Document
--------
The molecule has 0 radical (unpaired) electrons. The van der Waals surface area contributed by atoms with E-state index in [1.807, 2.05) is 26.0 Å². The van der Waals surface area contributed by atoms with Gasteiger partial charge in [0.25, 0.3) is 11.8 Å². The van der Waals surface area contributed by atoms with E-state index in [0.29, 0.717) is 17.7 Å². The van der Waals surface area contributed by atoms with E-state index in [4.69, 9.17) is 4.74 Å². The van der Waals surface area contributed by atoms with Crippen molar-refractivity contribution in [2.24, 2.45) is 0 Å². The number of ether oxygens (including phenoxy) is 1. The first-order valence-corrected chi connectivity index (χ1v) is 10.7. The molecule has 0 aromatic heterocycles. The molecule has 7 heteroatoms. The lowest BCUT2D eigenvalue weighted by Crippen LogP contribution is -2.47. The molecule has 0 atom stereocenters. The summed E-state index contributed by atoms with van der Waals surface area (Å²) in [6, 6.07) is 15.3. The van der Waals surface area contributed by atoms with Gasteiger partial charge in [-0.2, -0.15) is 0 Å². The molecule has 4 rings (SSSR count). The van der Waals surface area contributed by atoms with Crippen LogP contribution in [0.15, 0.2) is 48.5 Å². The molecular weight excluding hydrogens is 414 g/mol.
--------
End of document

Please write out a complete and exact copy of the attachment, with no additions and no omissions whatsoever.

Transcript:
The molecule has 0 radical (unpaired) electrons. The van der Waals surface area contributed by atoms with E-state index in [1.807, 2.05) is 26.0 Å². The van der Waals surface area contributed by atoms with Gasteiger partial charge in [0.25, 0.3) is 11.8 Å². The van der Waals surface area contributed by atoms with E-state index in [0.29, 0.717) is 17.7 Å². The van der Waals surface area contributed by atoms with E-state index in [4.69, 9.17) is 4.74 Å². The van der Waals surface area contributed by atoms with Crippen molar-refractivity contribution in [2.24, 2.45) is 0 Å². The number of ether oxygens (including phenoxy) is 1. The first-order valence-corrected chi connectivity index (χ1v) is 10.7. The molecule has 0 aromatic heterocycles. The molecule has 7 heteroatoms. The lowest BCUT2D eigenvalue weighted by Crippen LogP contribution is -2.47. The molecule has 0 atom stereocenters. The summed E-state index contributed by atoms with van der Waals surface area (Å²) in [6, 6.07) is 15.3. The van der Waals surface area contributed by atoms with Gasteiger partial charge in [-0.2, -0.15) is 0 Å². The molecule has 4 rings (SSSR count). The van der Waals surface area contributed by atoms with Crippen LogP contribution in [0.15, 0.2) is 48.5 Å². The molecular weight excluding hydrogens is 414 g/mol.